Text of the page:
Mitch Daniels, as head of the Office of Management and Budget at the White House in 2002, had one of the hardest jobs in Washington – particularly after 9/11. He was constantly turning down requests for money. So when he asked me, "How much do you need?", I knew this was no time for timidity. My team had been tasked with the largest reorganization of the government since the Truman administration. We needed a lot of money. The ask was $20 billion. Mitch didn't bat an eye. "That sounds OK," he told me.
This negotiation ultimately led to the creation of the Department of Homeland Security, which officially opened its doors 15 years ago. We combined 22 agencies tackling everything from layered security at air, land and seaports to protecting critical infrastructure.
Now, our greatest terror threat is no longer from a large coordinated attack such as the one we witnessed on 9/11, but rather from the lone wolf attack emanating from here at home. Much more common now are mass shootings – in our schools, our workplaces, and where large crowds gather. Communities from Connecticut to Nevada to, just recently, Parkland, Fla., have been devastated by madmen who lived among them. These "homegrown" attacks illustrate just how dramatically the threat landscape has changed since those days when we were building a new department focused on preventing more jet airplanes from becoming weapons.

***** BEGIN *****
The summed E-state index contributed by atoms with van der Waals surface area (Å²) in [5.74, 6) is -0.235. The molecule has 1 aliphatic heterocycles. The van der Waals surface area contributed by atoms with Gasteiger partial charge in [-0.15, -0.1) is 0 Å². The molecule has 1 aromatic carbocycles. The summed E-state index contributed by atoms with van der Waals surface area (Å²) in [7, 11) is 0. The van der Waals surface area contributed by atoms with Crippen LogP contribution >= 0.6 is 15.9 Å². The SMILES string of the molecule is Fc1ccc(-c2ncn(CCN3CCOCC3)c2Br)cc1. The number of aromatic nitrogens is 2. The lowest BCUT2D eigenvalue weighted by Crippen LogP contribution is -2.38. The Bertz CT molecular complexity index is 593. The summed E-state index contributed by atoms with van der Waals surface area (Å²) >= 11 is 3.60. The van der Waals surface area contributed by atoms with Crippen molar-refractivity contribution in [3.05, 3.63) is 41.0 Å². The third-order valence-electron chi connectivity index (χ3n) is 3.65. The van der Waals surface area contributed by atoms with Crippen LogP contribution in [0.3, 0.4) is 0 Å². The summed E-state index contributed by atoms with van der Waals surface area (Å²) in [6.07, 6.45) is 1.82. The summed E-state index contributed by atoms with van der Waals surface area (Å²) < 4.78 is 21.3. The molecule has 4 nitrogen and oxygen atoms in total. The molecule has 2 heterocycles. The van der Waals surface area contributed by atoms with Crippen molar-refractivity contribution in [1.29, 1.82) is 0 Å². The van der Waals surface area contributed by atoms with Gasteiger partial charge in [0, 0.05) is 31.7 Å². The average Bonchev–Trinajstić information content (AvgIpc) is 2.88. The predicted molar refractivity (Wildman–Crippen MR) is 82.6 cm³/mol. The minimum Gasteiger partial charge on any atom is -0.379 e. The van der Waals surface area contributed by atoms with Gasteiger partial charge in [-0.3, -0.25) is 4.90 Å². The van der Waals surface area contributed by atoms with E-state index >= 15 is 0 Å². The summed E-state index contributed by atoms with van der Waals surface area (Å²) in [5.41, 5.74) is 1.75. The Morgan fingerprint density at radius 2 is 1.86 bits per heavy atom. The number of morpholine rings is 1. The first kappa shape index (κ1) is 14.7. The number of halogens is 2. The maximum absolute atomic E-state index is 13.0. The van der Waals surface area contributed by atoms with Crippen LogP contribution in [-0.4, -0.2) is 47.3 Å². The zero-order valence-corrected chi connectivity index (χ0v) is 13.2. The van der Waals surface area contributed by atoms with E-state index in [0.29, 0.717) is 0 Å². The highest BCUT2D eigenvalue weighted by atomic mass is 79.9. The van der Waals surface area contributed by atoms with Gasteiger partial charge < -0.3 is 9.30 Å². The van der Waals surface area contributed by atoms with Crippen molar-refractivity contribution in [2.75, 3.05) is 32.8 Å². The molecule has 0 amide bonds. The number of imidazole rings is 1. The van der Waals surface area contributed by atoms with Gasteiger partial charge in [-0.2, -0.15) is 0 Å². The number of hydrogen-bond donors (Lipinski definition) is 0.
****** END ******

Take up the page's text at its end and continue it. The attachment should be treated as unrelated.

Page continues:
DHS must, of course, continue to focus on its core mission – protecting the homeland from terrorism. At the same time, the federal government also must play a role in finding solutions to these mass shootings, like the one at a Florida high school that killed 17 children and adults.
I supported an assault weapons ban as a member of Congress in the 1990s and still believe gun control should be a given in any discussion on reducing these mass shootings. As a Vietnam veteran trained to be an expert marksman on an M-16, I can assure you assault weapons are killing machines, not hunting weapons. For me, however, it's a little more complicated than just assault weapons bans and background checks.
People understandably talk about the Second Amendment, but we are long overdue for a national discussion about privacy and whether individuals have a right to keep their own medical history to themselves, or under certain circumstances are obliged to provide it. We have reached a tipping point on mental health and privacy. The debate has to be far deeper than assault weapons.
I had hoped that discussion would have begun back in 2007 when I served on a panel that investigated the mass shooting at Virginia Tech that left 32 students dead. Today's rhetoric sounds awfully familiar to what we heard back then. We need to get serious about looking for ways as a society to respect the right to bear arms, but to ensure those who have them are properly trained, and that access is appropriately limited for those who have mental health problems. One thing is for certain: arming teachers is not the solution.
As we built the Department of Homeland Security in 2002 and 2003, we knew then what is still true today – perhaps even more so. We cannot secure the homeland from inside the Beltway. We need to work together to share information – both between the public and private sectors and between federal and state agencies – to prevent attacks when we can and to quickly respond when bad things do happen.
Fifteen years after Homeland Security opened its doors, we now better understand that terrorism is a global scourge. It is a reality we will confront for the foreseeable future. The one constant amid these changes is America's resiliency. We don't live in fear. We live in freedom. As long as we remain resilient, those who seek to do harm can never take our freedoms away.